The emails came all day long to Jerry Boyes, each one with a different memory but the same story. Sandy Hollander was one tough coach. But she was fair. And her passion for softball, for her family and for life was a lesson she shared with everyone who came across her path.
Hollander, 52, died Monday night.
She was in her 24th season as the Buffalo State softball coach, a program she helped shape along with leaving an imprint on the softball community in Western New York. She was a fierce competitor but tempered that with a caring nature and greater perspective.
"She was a competitor. A real competitor," said Boys, Buffalo State's athletic director. "She demanded excellence and, quite frankly, because of that she got it. I've opened emails all day from former players who just so much appreciated Sandy for how she did things and how tough she was yet fair along the whole process."
That excellence she demanded was best summarized in a mantra for herself and for her teams: "Don't waste a today."
Hollander started at Buffalo State as an assistant athletic trainer in 1985 and was promoted to head athletic trainer, a position she held until 2007. She became the lead trainer for the football program in 1989, something which Boyes didn't think much of until today.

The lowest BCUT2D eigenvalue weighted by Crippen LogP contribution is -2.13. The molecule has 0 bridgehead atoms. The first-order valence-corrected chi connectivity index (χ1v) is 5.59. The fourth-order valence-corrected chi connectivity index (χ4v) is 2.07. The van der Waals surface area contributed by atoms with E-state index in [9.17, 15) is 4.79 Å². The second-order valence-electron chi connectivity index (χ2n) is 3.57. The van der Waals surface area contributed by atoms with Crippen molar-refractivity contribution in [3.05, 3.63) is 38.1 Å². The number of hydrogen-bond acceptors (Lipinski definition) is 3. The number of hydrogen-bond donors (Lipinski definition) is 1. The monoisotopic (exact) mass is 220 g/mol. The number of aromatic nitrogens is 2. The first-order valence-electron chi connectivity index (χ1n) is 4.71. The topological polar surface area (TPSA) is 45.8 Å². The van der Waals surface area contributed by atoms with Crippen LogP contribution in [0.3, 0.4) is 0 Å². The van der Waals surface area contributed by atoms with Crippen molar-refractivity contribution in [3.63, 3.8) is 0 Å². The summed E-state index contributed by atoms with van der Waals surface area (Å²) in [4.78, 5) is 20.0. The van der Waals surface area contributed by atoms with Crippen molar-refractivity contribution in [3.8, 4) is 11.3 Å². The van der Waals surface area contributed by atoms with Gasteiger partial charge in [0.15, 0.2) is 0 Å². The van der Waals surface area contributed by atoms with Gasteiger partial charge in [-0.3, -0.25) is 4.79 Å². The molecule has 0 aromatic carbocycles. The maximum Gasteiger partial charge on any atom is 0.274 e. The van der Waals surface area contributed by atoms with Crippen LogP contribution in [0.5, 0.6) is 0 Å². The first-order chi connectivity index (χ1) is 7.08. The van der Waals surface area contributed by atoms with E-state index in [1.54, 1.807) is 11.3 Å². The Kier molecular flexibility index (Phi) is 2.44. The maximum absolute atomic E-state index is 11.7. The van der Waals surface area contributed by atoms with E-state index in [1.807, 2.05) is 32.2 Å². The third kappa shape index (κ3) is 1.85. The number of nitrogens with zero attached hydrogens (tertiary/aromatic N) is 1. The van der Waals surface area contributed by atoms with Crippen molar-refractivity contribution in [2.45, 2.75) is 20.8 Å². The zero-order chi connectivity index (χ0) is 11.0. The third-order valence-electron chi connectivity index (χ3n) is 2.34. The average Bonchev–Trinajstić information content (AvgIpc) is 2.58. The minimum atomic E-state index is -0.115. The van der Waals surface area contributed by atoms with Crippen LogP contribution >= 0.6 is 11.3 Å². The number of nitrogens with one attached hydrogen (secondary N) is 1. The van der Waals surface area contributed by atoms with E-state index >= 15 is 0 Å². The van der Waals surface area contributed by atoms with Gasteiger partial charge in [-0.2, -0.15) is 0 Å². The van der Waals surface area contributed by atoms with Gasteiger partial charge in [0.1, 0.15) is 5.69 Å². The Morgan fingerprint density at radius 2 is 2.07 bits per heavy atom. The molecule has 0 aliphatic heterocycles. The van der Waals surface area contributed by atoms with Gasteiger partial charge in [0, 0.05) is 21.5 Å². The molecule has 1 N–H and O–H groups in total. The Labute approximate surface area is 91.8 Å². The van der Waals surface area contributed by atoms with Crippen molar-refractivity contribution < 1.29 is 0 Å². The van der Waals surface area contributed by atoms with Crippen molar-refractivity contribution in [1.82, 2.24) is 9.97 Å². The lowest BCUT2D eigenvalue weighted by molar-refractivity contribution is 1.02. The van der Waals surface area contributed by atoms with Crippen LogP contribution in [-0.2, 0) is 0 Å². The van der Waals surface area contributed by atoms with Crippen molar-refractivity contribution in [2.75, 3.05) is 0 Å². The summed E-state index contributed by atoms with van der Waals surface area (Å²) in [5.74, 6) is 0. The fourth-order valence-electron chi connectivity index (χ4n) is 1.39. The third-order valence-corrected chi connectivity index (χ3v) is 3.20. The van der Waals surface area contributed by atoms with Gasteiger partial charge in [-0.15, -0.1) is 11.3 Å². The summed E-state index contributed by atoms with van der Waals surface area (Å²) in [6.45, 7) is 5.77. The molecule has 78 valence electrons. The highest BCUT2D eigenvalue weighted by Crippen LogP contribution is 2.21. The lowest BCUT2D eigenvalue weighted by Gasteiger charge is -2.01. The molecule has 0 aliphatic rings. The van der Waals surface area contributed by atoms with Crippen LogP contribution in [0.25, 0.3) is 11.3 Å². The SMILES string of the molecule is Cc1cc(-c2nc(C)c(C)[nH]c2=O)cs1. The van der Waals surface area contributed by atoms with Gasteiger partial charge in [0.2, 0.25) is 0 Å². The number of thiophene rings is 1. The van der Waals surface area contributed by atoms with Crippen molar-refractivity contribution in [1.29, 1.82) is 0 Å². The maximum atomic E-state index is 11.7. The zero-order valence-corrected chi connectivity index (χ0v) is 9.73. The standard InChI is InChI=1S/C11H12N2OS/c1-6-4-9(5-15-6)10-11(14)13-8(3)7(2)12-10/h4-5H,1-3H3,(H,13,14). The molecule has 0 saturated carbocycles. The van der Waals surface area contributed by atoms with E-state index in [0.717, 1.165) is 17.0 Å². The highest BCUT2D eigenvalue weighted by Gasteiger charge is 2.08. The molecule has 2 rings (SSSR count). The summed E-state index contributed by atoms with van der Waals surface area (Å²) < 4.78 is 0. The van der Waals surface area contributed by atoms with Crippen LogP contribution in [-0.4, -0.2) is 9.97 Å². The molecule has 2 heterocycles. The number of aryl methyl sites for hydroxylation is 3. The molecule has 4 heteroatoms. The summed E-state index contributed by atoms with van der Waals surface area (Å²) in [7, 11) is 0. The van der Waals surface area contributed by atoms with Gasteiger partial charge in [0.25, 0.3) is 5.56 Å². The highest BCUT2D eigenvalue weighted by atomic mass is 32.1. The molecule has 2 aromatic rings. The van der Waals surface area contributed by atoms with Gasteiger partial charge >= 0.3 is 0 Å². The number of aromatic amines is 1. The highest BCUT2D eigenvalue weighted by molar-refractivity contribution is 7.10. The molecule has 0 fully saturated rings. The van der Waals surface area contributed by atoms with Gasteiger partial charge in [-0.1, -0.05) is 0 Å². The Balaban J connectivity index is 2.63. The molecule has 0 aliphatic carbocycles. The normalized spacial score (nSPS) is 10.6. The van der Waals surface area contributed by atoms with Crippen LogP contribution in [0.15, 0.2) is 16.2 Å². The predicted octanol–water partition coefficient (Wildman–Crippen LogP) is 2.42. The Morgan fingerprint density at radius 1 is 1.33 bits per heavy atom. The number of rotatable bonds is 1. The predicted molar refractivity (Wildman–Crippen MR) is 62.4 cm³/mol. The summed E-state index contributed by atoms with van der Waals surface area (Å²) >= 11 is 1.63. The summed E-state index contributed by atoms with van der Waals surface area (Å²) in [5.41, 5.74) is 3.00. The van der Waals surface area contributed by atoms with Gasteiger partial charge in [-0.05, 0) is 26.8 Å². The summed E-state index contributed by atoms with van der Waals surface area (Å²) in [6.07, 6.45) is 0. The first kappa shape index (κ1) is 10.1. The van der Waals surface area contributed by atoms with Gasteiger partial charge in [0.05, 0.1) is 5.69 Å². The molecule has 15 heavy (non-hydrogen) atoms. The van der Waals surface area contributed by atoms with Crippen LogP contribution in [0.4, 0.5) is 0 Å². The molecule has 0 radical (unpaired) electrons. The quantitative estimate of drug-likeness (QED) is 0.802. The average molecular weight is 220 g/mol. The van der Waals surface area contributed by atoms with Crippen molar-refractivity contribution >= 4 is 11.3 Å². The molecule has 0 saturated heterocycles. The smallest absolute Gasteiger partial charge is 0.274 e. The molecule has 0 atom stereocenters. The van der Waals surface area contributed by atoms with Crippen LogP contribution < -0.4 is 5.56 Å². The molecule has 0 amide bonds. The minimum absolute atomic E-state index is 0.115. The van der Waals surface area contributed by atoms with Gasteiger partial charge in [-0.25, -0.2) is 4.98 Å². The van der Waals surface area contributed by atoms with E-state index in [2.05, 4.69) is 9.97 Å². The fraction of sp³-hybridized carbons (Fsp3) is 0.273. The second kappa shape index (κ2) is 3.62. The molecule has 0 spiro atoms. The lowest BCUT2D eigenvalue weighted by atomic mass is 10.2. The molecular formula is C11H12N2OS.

"In 1989, there certainly were women athletic trainers," Boyes said. "But I don't know if many were in charge of football. She just was tough on the kids. -- I thought today about how many student-athletes she didn't just coach but took care of as a trainer and got them back on the field. She was tough on the kids but she cared about them."
Also in 1989, she was named the softball coach for the Bengals. Hollandar's 562-343-2 overall record ranks in the Top 25 all-time for wins among Division III coaches. Under her direction, Buffalo State won three State University of New York Athletic Conference titles and made eight trips to the NCAA Division III tournament.
She was diagnosed with colorectal cancer in January 2006. Still, she was in the dugout for 42 games that season and the Bengals went 30-12 overall and finished third in the SUNYAC Championships.
In 2007, the cancer had spread to her lungs but even with her treatments she still did not miss a game.
Her cancer battle was ongoing for the next four years, but she stayed committed to the Bengals softball program. In 2009 she led them to a school-record 34 wins, a SUNYAC Championship and a spot in the NCAA regional final.
She is survived by her son, Alex, 10. Funeral arrangements are pending.